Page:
The mobile office: Stay at work in your car

In India, where private drivers are already a middle class staple, one man has created an entirely new category of executive wheels: the mobile office.

Indeed, the handiwork of Dilip Chhabria, an erstwhile GM engineer, is discreetly visible across India. His firm, DC Design, co-opts battered Toyota Highlanders and retrofits the interiors with amenities like Wi-Fi, touchscreen TVs, soundproofing, and airline pod-style seats expressly to answer one of the city’s biggest problems – traffic. Conveniently transformed, these SUVs now make short order of ever longer commutes, turning them into just another day at the (mobile) office.

Nowhere is more fertile a base for DC’s designs than Mumbai: private vehicle numbers there have risen 57 per cent in less than a decade, and by one estimate, 200 new cars join the traffic jam every day. While it’s typical of many of the nascent megatropolises in emerging markets, from Bangkok to Brazil, where the roadways are buckling after the economic boom, it’s also an issue in the US – just ask the California businessman Mark Hyman.

“I’m born and raised in California, and years ago traffic was predictable,” he explains “Now? It’s totally unpredictable, and you have to leave a minimum of two hours early to get to a meeting even close to on time.”

He tapped Howard Becker to address this, the owner of Beverly Hills-based Becker Auto Design. Since starting out 40 years ago customising cars with high-end stereos for celebrity clients, Mr Becker has moved into the mobile office space to become America’s premier car up-fitter.

It’s an increasingly lucrative market. According to the most recent figures from the traffic tracking firm Inrix, as GDP rises, mph falls. Traffic trends show congestion is worsening in urban centres where the tech sector is strong. That’s in addition to already-gridlocked cities like New York (53 hours wasted in traffic per year), Washington, DC (40 hours) and Mr Becker’s local market Los Angeles (60 hours).

“Even in the first world, the major metropolitan areas are all behind in infrastructure,” Mr Becker says. “What drives our business is the ability for our customers to get things done even when they’re driving. The red Ferrari is still in the garage for fun at weekends, but they’re thinking, at least on weekdays, ‘I can’t afford to drive myself any more.’”

Mr Becker offers two core mobile offices, one of which based off a Mercedes-Benz Sprinter that he has dubbed the JetVan. It can accommodate up to seven people like a truly (and luxurious) mobile conference room, or a cosier alternative hewn from a Cadillac Escalade ESV (although that, too, can be discreetly stretched to squeeze in four conference seats).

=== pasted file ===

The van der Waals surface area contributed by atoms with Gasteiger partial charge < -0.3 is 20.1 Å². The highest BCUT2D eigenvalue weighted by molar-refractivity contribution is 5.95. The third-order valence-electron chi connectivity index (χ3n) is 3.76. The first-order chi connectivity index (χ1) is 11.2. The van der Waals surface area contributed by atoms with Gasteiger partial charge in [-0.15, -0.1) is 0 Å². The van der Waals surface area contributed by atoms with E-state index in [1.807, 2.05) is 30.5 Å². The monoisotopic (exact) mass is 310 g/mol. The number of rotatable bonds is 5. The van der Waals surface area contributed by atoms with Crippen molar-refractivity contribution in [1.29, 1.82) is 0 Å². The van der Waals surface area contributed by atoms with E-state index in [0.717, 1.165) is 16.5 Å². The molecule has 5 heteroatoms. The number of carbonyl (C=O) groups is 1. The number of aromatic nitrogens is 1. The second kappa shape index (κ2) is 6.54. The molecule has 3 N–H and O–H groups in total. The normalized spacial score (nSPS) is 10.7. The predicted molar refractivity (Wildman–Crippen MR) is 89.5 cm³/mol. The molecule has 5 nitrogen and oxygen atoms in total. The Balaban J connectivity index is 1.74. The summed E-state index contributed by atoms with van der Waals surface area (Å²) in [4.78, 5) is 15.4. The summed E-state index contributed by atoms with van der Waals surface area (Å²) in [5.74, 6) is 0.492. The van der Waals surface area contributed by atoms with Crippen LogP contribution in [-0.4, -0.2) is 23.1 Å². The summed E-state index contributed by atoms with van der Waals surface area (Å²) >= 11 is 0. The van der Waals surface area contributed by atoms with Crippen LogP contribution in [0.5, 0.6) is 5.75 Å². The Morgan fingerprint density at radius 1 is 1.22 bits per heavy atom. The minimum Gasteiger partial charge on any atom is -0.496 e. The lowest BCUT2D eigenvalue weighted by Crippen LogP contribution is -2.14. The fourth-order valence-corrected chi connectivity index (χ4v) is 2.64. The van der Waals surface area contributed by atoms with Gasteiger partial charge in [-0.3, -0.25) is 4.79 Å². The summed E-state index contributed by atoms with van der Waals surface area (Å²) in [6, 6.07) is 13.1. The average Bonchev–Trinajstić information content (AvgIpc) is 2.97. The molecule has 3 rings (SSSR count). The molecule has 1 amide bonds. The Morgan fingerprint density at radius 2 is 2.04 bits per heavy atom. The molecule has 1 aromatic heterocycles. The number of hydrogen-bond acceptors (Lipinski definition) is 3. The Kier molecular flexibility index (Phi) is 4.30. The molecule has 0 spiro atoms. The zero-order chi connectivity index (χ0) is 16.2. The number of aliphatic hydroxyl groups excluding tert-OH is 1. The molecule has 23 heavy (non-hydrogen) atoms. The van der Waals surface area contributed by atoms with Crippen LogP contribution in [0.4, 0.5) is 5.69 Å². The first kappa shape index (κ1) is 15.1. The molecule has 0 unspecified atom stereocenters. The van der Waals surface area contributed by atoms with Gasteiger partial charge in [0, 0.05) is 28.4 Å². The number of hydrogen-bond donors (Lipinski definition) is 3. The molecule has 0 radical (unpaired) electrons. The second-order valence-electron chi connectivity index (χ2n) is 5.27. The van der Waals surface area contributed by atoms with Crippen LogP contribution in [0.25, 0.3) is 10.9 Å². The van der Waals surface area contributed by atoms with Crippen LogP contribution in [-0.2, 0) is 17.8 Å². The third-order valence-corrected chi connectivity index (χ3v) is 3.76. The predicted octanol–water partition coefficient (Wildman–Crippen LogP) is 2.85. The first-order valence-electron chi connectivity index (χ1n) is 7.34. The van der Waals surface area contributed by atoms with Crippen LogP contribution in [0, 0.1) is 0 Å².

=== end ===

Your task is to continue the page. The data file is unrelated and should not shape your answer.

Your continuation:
Most desk-bound execs would envy the in-motion amenities he offers: plush leather seats, fine wood inlays, blazing fast Wi-Fi, media systems with touchscreen menus offering live TV, video on demand, and local programming from any major city. You can even get a printer. “My clients can basically run most of their world, if not the world, from that position,” Mr Becker promises.

Each project begins with a consultation after which Mr Becker’s team will create a 3D animated walk-through of the customised fit-out. Often, his tech-savvy clients are keen to incorporate prototypes or beta test software on board, so Mr Becker works with a team of IT staffers to adapt it to a car.

His strangest request came from the chief executive of a New York Stock Exchange company who had moved the firm’s headquarters from one city to another but decided not to move house himself. The corporate relocation therefore added an hour to the executive’s commute each way, squeezing his daily routine so that exercise was almost impossible.

“He told me ‘I can’t imagine living without cardio – can you do an exercise thing for me?’” Mr Becker recalls. So the designer took a recumbent exercise bike and chopped it in half, replacing the standard seat with an alternative that was safety-certified for cars, then wedged the Frankenbike into the back of the SUV. “He could sit back there and pump his little heart out to his heart’s content and still wouldn’t go flying out if there was a front collision.”

The average project takes about seven months to complete and costs $250,000 to $450,000 for a Mercedes Sprinter refit.

Philip Daskal of Inkas, a Toronto-based firm, refitted a Sprinter for three-quarters of a million dollars for a celebrity businessman in the Philippines. (Mr Daskal estimates that emerging markets like India comprise more than 75 per cent of his business.)

“What could take 15 minutes to drive in North America, could take two to three hours in Manila, so it’s forever to get to places,” Mr Daskal recalls. So alongside the 50-inch flat screen, satellite phones and massage seats, came the client’s more practical requirement: a toilet. Inkas turned to the same kind of lightweight eco-friendly toilets common on high-end yachts, installing it at the rear complete with chrome sinks. “It even had its own exhaust, so the smell wouldn’t linger.”

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